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I hope I don't confuse you.

I learning how to play the piano by myself, using an electronic keyboard and a software called Synthesia along with some books and online resources.

I am checking out some songs, and some have chords with a really long distance between keys. Like in this example:

enter image description here

As you can see, it is impossible for the average human hand to reach all these keys at the same time, the range between them is pretty big (11 1/2 keys).

So I have 2 questions. First is if there is a max limit distance between keys in piano chords, and secondly, if the image I posted is a correct and "playable" chord.

Thanks.

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Do you have to play the chord with one hand? –  Shevliaskovic Dec 25 '13 at 13:28
    
Yes (blue lines represents one hand, green lines represent the other hand). Later in the song it becomes more obvious, see here: i.imgur.com/r2HGIxi.png –  Pacha Dec 25 '13 at 13:35
2  
1.No, there is no "limit" (and no rule at all). 2.These ranges should not be problematic. Just play the top F# with your 2nd finger (right hand), then the top E with the thumb and don't follow your program for once :) –  kurto Dec 25 '13 at 15:43
    
@kurto If you explain yourself a bit more in an answer, I will mark as correct. Also, thank you. –  Pacha Dec 25 '13 at 15:59
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3 Answers

up vote 11 down vote accepted
  1. First question : there is no rule, no "max limit" between notes. Sometime you'll have to figure out yourself the way you spread the notes between your two hands (try the Bach chorales... you're a conductor with four voices, the relative heights of the notes are written relative to the singer's tessitura, not the keybord player's hands). You'll also face these problems in ochestra piano reductions or in pieces written by composers with notoriously large hands. Everytime you'll have to do your best, just as people with short handspan would do (usually : quick arpeggios, using the pedals, or skipping notes).

  2. Second question : to play the pictured chord I'd play the top F# with my right-hand 2nd finger, which will allow me to play the further coming E with the thumb. You don't have to follow your software colors for finger everytime, this is not what will help you on the long run.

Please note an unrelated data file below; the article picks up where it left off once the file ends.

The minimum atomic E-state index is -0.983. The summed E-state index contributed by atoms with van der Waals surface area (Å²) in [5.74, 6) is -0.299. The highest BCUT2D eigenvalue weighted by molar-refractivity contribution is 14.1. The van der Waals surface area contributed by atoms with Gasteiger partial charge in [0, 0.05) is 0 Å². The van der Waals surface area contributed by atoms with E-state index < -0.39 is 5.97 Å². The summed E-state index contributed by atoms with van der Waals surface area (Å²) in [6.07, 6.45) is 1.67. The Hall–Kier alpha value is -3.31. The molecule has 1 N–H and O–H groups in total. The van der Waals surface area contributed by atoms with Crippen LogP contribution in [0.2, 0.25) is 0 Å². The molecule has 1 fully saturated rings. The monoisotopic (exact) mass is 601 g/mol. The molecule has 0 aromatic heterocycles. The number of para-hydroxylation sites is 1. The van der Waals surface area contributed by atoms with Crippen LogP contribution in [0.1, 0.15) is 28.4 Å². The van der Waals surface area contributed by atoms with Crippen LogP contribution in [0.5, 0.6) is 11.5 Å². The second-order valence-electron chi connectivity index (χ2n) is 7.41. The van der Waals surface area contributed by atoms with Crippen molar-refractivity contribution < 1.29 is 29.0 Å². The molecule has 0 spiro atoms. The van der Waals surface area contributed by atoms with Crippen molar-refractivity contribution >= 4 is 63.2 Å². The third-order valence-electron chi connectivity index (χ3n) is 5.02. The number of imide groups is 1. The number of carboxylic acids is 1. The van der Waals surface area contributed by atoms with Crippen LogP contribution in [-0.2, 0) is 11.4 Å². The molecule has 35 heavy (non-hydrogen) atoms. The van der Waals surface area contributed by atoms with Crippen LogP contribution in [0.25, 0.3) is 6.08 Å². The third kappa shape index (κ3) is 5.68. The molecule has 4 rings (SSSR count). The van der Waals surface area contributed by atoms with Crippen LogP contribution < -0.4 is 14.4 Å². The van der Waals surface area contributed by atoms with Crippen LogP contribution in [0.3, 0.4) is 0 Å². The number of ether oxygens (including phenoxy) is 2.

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Well, this is a stretch, but not all that unusual. Note that the distances on a typical electronic keyboard are slightly smaller than on an upright piano and those are again slightly smaller than those on a grand piano. Digital piano tends to be typically a bit larger than electric piano (like the Rhodes) or keyboard/synth.

Accordion keyboards are again smaller, with "lady accordions" being smallest. Of course, carrying a capsized piano around does not make a whole lot of sense in the first place: my chromatic button accordion puts five octaves in less space than a "full-size" piano accordion takes for 3½, and it has no keyboard parts sticking out into airspace (and I can barely span 3 octaves with the right hand). I digress.

So playability depends quite a bit on the exact type of piano. Pretty much the only keyboard which tries following some standard is the grand piano keyboard, and it's pretty much the largest size of all.

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Yes, different kinds of instruments have different spacing and different pianists have different hand sizes. And yes, it's often possible to find a fingering that can accommodate wider-spaced harmonies such as in Bach chorales. But, notably, those chorales weren't written to be played on piano. There are standard ranges that are considered appropriate for piano writing (not including electronic keyboards) that are quite useful to know.

First of all, I would say that the odds are good that you should be rolling the chord in one hand in your example. It is very common for composers to write chords that are too big for the hand to play, and what they mean is that you should quickly roll the notes from bottom to top (probably with the pedal down). This is especially common in Brahms, Chopin, Schumann and other Romantic composers. The widest comfortable range for either hand is generally considered to be the octave, and the widest stretch generally used with any expectation that the notes can be played without rolling is a 10th. There are still a number of detailed considerations—including how many and what notes are to be played in between the 10th, whether the 10th spans white key to white key, white to black, etc.—but that's the general rule. There are plenty of pianists who would still have to roll chords that span a 10th, if its very important to you that they don't roll, you have to keep it within an octave.

But that is the span within one hand. The distance between the two hands is, for all intents and purposes, unlimited. I think that the answer to your specific question is that you should roll the chord and use the pedal to create the sustain of the lower notes that you can't hold down. I think that's especially the case with the second example you posted in the comments. That being said, some of the other solutions being offered here are also good—I just disagree with the assertion that there is no limit or rule for hand span on the piano.

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